Is Toilet Paper the New Plastic Straw?

A new study says we're flushing more than we think.
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Is Toilet Paper the New Plastic Straw?

Ditching plastic straws is so 2018. The new nightmare for the environment is lingering in your bathroom. 

While switching to reusable straws or grocery bags is a fairly simple tweak, fixing the toilet tissue issue is not.

Virgin tree paper makes up the majority of toilet tissues sold by household brand giants including Procter & Gamble Co., Kimberly-Clark Corp., and Georgia-Pacific. And it's causing a big problem, according to a new report from environmental groups the Natural Resources Defense Council and Stand.earth. 

According to the new report, toilet paper sourced from virgin trees is significantly impacting climate change. The U.S. is targeted for using more toilet paper per capita than any other country - about 20 percent of the world's toilet paper is used in the U.S. for just 4 percent of the world population. Much of the U.S. toilet paper supply comes from Canada's boreal forests. They account for about 25 percent of the planet's last remaining intact woodland regions and play a critical role in capturing carbon. 

“Forests are too vital to flush away,” the groups say in the report. But they're being decimated --  more than 28 million acres have been logged since 1996.

Now, the groups are asking Americans to rethink their toilet tissue. Recycled toilet tissue isn't new -- brands like Seventh Generation have been offering it for decades. But the groups say it's not growing fast enough.

"The global retail market of toilet paper surged to $47.1 billion in 2018, almost double the $24.7 billion in 2004," Bloomberg notes. "Recycled toilet paper accounts for a fraction of that—it grew to $8.6 billion from $5.3 billion over the same period."

“Fortunately, solutions to the tree-to-toilet pipeline already exist,” the NRDC says. In addition to recycled toilet tissue (which, despite rumors to the contrary is not made from used toilet tissue), there are products made from bamboo, wood pulp, and wheat. There are also tissue alternatives, such as bidets, which are used widely throughout Europe.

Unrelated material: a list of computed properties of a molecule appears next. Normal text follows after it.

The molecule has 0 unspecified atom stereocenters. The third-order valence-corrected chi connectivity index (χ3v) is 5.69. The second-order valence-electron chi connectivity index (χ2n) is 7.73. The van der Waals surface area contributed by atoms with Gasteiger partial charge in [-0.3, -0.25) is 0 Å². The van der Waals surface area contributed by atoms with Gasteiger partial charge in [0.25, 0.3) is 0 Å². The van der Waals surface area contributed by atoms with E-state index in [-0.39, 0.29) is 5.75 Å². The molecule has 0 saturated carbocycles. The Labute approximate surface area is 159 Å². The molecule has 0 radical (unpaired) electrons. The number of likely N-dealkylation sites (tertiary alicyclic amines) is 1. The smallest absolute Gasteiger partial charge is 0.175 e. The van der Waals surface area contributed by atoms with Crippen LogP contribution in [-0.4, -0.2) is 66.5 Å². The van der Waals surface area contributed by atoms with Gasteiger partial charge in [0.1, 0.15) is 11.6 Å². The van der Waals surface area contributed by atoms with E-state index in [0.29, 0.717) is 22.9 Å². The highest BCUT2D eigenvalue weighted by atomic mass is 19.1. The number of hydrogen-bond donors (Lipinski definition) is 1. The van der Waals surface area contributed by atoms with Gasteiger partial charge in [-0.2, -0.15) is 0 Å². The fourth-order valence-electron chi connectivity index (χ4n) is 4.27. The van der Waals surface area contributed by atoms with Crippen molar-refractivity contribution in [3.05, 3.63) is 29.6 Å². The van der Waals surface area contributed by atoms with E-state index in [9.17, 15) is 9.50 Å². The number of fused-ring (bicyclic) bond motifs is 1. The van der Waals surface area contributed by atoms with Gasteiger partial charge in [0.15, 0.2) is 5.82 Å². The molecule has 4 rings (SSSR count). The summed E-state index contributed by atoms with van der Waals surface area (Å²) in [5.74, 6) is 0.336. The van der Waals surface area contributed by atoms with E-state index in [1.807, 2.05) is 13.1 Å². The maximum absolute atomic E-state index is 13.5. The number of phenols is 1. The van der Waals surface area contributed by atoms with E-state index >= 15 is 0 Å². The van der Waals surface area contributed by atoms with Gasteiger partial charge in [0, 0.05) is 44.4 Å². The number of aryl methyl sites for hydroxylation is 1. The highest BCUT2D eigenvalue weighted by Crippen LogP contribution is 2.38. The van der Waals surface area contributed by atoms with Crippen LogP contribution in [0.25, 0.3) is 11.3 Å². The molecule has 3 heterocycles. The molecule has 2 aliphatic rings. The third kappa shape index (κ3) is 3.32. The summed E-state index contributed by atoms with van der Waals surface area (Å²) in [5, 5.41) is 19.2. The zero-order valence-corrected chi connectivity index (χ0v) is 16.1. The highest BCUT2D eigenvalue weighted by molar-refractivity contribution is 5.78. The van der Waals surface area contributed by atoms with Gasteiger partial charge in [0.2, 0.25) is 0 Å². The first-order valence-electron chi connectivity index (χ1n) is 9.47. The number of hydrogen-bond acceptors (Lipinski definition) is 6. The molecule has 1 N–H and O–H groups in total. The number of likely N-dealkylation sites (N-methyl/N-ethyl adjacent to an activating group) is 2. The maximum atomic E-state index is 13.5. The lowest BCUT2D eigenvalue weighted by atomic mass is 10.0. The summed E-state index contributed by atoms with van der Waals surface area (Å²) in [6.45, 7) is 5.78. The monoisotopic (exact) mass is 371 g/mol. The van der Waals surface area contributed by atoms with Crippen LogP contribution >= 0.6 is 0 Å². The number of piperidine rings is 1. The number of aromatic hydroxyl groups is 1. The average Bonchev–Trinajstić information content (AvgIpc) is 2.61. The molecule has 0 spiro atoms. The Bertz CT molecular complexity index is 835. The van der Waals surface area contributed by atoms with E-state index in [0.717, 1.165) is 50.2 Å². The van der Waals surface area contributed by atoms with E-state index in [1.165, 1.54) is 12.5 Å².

Popular toilet tissue brands Charmin Ultra, Angel Soft, Quilted Northern, and Cottonelle Ultra all rated among the least sustainable. But it wasn't just for virgin fiber use. The report cites the bleaching process that releases toxic chemicals into the environment.

Still, brands say they are zooming in on ways to reduce virgin pulp use, particularly as demand for sustainable products has been at an all-time high. Kimberly-Clark, which makes Cottonelle and Scott brand toilet tissue as well as facial tissue brand Kleenex, is looking to reduce its virgin pulp content by 50 percent by 2025. 

It also says it's looking into "low-impact" alternatives and recycled fibers with a lower environmental impact. 

Household goods giant Procter & Gamble is also working on its "Ambition 2030" plan. It has a goal of reducing greenhouse gas emissions 50 percent by 2030. 

P&G has an “Ambition 2030” plan that includes cutting greenhouse gas emissions in half over the next decade. 

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